[IMAGE]http://i108.photobucket.com/albums/n27/David_Waples/PT%20BOATS/PT-107Rendova.jpg[/IMAGE]

[IMAGE]http://i108.photobucket.com/albums/n27/David_Waples/PT%20BOATS/PT-103inroutetoRendova.jpg[/IMAGE]

David Waples

Posted By: David Waples | Posted on: Nov 21, 2011 - 8:45pm
Total Posts: 1679 | Joined: Jan 2, 2007 - 9:55pm



I have noticed before in these refueling shots that all of the tubes on the boats seem to be trained outward. Any idea why?

Will

Posted By: Will Day | Posted on: Nov 21, 2011 - 9:12pm
Total Posts: | Joined: Unregistered



Thanks for the pictures and color interpretations. The wheels are turning!---John



Posted By: John V | Posted on: Nov 22, 2011 - 2:26am
Total Posts: | Joined: Unregistered



Only two reasons I can think of Will, One, is that it was much easier to fire a torpedo should something come up quick, rather than take the rime to hand crank them into position. I had heard this was done just before leaving for a patrol, or shortly after to avoid costly time. The other, could be that it was easier to walk around the boat while fueling. Just my own thoughts here...............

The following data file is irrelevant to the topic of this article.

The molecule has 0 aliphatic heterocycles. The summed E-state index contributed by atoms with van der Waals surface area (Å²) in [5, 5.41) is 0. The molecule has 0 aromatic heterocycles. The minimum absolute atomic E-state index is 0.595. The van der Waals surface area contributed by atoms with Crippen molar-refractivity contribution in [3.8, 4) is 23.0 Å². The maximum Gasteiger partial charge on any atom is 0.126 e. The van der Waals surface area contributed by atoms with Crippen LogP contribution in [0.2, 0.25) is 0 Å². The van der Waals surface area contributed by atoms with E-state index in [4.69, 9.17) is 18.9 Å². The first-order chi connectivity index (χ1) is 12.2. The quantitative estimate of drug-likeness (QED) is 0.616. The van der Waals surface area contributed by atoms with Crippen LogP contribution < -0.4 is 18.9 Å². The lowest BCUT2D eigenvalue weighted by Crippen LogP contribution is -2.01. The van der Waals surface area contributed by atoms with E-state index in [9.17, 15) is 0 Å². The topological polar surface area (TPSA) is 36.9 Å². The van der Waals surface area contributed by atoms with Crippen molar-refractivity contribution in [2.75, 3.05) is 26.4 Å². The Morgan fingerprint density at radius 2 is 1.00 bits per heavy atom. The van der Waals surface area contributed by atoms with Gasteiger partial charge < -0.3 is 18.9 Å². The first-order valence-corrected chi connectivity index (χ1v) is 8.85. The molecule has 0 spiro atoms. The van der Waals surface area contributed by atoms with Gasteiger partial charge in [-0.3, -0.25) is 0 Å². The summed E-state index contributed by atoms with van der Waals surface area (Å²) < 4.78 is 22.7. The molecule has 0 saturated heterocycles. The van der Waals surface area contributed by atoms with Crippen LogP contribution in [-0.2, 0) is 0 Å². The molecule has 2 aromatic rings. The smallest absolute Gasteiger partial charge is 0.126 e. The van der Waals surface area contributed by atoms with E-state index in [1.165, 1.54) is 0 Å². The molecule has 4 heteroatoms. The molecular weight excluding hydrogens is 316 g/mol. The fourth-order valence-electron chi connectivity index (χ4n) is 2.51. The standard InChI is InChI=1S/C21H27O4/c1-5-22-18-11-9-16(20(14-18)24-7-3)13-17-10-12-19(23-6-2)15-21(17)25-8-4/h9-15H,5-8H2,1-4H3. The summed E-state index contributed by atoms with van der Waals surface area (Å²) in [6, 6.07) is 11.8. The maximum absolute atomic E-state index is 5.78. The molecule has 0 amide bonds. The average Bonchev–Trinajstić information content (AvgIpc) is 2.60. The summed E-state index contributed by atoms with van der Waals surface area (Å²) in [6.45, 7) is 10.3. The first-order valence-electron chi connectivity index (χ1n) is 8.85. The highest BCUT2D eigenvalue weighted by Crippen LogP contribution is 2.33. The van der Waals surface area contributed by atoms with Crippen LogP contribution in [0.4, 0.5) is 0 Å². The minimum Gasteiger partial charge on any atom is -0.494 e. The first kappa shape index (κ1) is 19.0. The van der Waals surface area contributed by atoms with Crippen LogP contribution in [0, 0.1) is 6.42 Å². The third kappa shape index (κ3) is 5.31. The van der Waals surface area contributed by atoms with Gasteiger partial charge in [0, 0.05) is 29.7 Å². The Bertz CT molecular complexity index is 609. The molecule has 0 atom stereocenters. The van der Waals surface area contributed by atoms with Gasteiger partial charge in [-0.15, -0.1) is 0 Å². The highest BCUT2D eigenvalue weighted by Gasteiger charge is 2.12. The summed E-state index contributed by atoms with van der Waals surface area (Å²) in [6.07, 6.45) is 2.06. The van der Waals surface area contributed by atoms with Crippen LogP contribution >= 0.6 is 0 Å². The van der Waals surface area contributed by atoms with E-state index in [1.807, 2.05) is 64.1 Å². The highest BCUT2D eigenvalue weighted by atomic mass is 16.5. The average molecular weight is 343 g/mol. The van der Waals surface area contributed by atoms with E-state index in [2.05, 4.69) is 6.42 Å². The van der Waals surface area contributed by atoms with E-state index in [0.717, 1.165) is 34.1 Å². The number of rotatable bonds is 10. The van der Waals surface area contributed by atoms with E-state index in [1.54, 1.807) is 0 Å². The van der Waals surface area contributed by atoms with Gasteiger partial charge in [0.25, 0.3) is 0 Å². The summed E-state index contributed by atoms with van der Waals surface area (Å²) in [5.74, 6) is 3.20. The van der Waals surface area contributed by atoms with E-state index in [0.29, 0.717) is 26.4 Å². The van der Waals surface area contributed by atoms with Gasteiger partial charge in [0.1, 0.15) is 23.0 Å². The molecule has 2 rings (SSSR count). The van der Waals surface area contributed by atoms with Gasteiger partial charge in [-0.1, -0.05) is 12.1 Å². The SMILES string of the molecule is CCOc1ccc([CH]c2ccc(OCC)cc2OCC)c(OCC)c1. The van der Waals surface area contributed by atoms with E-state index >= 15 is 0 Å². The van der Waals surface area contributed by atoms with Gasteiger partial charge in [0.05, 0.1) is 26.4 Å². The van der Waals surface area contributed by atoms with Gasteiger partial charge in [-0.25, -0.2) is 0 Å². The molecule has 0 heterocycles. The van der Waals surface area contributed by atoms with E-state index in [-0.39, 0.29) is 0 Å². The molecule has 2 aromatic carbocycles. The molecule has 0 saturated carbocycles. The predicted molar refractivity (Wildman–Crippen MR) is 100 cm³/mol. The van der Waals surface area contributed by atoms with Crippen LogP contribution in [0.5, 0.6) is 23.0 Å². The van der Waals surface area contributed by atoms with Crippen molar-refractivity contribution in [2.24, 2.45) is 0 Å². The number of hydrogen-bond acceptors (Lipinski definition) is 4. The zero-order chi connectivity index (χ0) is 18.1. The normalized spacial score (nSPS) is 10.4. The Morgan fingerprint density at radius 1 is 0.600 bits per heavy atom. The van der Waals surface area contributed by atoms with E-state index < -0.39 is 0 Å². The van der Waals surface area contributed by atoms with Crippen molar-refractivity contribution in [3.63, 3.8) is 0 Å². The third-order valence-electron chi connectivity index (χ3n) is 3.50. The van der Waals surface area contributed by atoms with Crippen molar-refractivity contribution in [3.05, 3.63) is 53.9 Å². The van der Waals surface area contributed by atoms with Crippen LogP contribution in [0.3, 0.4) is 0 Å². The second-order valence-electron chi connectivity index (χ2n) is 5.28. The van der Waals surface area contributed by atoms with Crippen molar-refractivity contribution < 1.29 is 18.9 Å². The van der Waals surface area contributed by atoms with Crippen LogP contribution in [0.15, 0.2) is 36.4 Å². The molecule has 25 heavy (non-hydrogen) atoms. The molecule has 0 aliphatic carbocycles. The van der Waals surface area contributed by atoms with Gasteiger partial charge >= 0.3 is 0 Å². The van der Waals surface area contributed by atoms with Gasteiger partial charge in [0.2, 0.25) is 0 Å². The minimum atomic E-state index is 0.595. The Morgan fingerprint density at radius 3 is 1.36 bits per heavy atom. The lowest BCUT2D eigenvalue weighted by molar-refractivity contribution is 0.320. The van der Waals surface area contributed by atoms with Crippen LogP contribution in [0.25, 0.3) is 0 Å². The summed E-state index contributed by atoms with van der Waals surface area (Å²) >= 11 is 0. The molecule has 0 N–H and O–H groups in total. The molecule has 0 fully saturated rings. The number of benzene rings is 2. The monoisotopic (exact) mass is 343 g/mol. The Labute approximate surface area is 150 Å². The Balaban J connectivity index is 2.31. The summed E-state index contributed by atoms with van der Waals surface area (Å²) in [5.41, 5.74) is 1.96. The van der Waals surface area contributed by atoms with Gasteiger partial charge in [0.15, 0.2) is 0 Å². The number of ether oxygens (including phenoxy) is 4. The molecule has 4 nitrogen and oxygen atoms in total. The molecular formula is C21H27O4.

Posted By: Frank J Andruss Sr | Posted on: Nov 22, 2011 - 2:45am
Total Posts: 3528 | Joined: Oct 9, 2006 - 6:09am



For John's benefit I'll put these pictures into perspective. These photos are from Frank Johnson's book. They show the 103 and 107 boats being moved up to their new base at Rendova.

One thing I find interesting about the 107 boat is that it still has its air horn. The 103 does not seem to have it any longer. I digress.

Johnson's book does not give any indication on why the tubes are trained in their firing position. It would be interesting to get a perspective on this from one of our vets. Training them out would reduce the space around the fueling locations as they are slightly aft of the pivot points on the tubes. Maybe there's a reason for doing it that way?

Here's a photo of the 105 boat at Panama prior to being deployed. Note that none of the windows on these boats is painted over including the windows on the forward side of the chart house. Also the wind screens are unpainted as well and Mr. Keresey told me that he never painted them over and this appears to be true of the 103 and 107 boats as well. At some point he removed the wrap around the helm to try and reduce weight.